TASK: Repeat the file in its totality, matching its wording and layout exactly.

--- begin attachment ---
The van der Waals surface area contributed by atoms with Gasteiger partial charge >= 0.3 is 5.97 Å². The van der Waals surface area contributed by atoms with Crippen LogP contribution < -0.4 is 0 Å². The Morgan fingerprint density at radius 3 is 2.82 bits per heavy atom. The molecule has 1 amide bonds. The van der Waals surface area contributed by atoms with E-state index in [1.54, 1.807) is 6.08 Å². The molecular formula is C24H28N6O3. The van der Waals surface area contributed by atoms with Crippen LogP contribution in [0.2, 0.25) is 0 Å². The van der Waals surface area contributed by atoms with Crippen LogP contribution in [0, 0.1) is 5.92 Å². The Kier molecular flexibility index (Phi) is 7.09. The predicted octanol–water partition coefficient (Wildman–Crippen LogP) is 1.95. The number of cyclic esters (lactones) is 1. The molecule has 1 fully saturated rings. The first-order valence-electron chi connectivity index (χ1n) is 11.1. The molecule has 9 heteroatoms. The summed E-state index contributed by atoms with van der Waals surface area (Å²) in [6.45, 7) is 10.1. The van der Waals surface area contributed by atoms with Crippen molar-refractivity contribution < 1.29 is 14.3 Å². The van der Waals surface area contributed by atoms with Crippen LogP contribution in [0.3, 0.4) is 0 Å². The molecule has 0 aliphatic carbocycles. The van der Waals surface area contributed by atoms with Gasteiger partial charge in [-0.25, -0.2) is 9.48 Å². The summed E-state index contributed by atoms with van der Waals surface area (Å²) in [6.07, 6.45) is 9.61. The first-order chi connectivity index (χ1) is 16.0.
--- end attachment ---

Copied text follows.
The van der Waals surface area contributed by atoms with Gasteiger partial charge >= 0.3 is 5.97 Å². The van der Waals surface area contributed by atoms with Crippen LogP contribution < -0.4 is 0 Å². The Morgan fingerprint density at radius 3 is 2.82 bits per heavy atom. The molecule has 1 amide bonds. The van der Waals surface area contributed by atoms with E-state index in [1.54, 1.807) is 6.08 Å². The molecular formula is C24H28N6O3. The van der Waals surface area contributed by atoms with Crippen LogP contribution in [0.2, 0.25) is 0 Å². The van der Waals surface area contributed by atoms with Crippen LogP contribution in [0, 0.1) is 5.92 Å². The Kier molecular flexibility index (Phi) is 7.09. The predicted octanol–water partition coefficient (Wildman–Crippen LogP) is 1.95. The number of cyclic esters (lactones) is 1. The molecule has 1 fully saturated rings. The first-order valence-electron chi connectivity index (χ1n) is 11.1. The molecule has 9 heteroatoms. The summed E-state index contributed by atoms with van der Waals surface area (Å²) in [6.45, 7) is 10.1. The van der Waals surface area contributed by atoms with Crippen molar-refractivity contribution < 1.29 is 14.3 Å². The van der Waals surface area contributed by atoms with Crippen LogP contribution in [0.3, 0.4) is 0 Å². The molecule has 0 aliphatic carbocycles. The van der Waals surface area contributed by atoms with Gasteiger partial charge in [-0.25, -0.2) is 9.48 Å². The summed E-state index contributed by atoms with van der Waals surface area (Å²) in [6.07, 6.45) is 9.61. The first-order chi connectivity index (χ1) is 16.0.